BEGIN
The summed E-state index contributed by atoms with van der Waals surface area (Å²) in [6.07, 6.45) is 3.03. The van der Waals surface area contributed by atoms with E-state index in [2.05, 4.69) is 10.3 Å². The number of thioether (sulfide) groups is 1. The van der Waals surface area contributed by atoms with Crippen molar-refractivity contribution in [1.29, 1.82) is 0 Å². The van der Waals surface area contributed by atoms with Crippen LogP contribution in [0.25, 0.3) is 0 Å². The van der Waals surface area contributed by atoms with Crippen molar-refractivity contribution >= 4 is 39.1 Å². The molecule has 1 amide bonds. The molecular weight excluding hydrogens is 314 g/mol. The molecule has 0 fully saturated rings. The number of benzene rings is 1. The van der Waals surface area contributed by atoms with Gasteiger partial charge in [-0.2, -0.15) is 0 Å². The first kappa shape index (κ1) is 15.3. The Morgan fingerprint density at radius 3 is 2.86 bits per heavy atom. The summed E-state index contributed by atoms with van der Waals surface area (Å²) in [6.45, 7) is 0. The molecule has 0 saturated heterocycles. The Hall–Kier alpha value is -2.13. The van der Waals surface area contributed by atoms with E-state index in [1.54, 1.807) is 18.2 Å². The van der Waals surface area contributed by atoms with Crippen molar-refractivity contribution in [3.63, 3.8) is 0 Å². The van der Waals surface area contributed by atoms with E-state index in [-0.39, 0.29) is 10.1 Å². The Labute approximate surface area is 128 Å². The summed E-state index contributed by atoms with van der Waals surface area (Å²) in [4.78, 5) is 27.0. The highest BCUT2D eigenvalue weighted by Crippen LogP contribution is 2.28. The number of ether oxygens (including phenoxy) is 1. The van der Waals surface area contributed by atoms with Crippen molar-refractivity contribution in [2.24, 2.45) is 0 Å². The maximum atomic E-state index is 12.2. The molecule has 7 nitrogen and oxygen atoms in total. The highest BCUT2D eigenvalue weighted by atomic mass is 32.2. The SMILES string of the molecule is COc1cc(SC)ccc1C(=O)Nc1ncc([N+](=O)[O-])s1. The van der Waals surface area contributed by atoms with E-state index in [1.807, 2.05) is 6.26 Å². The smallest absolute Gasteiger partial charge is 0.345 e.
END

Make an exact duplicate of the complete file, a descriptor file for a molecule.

The summed E-state index contributed by atoms with van der Waals surface area (Å²) in [6.07, 6.45) is 3.03. The van der Waals surface area contributed by atoms with E-state index in [2.05, 4.69) is 10.3 Å². The number of thioether (sulfide) groups is 1. The van der Waals surface area contributed by atoms with Crippen molar-refractivity contribution in [1.29, 1.82) is 0 Å². The van der Waals surface area contributed by atoms with Crippen LogP contribution in [0.25, 0.3) is 0 Å². The van der Waals surface area contributed by atoms with Crippen molar-refractivity contribution >= 4 is 39.1 Å². The molecule has 1 amide bonds. The molecular weight excluding hydrogens is 314 g/mol. The molecule has 0 fully saturated rings. The number of benzene rings is 1. The van der Waals surface area contributed by atoms with Gasteiger partial charge in [-0.2, -0.15) is 0 Å². The first kappa shape index (κ1) is 15.3. The Morgan fingerprint density at radius 3 is 2.86 bits per heavy atom. The summed E-state index contributed by atoms with van der Waals surface area (Å²) in [6.45, 7) is 0. The molecule has 0 saturated heterocycles. The Hall–Kier alpha value is -2.13. The van der Waals surface area contributed by atoms with E-state index in [1.54, 1.807) is 18.2 Å². The van der Waals surface area contributed by atoms with Crippen molar-refractivity contribution in [3.63, 3.8) is 0 Å². The van der Waals surface area contributed by atoms with E-state index in [-0.39, 0.29) is 10.1 Å². The Labute approximate surface area is 128 Å². The summed E-state index contributed by atoms with van der Waals surface area (Å²) in [4.78, 5) is 27.0. The highest BCUT2D eigenvalue weighted by Crippen LogP contribution is 2.28. The number of ether oxygens (including phenoxy) is 1. The van der Waals surface area contributed by atoms with Crippen molar-refractivity contribution in [2.24, 2.45) is 0 Å². The maximum atomic E-state index is 12.2. The molecule has 7 nitrogen and oxygen atoms in total. The highest BCUT2D eigenvalue weighted by atomic mass is 32.2. The SMILES string of the molecule is COc1cc(SC)ccc1C(=O)Nc1ncc([N+](=O)[O-])s1. The van der Waals surface area contributed by atoms with E-state index in [1.807, 2.05) is 6.26 Å². The smallest absolute Gasteiger partial charge is 0.345 e.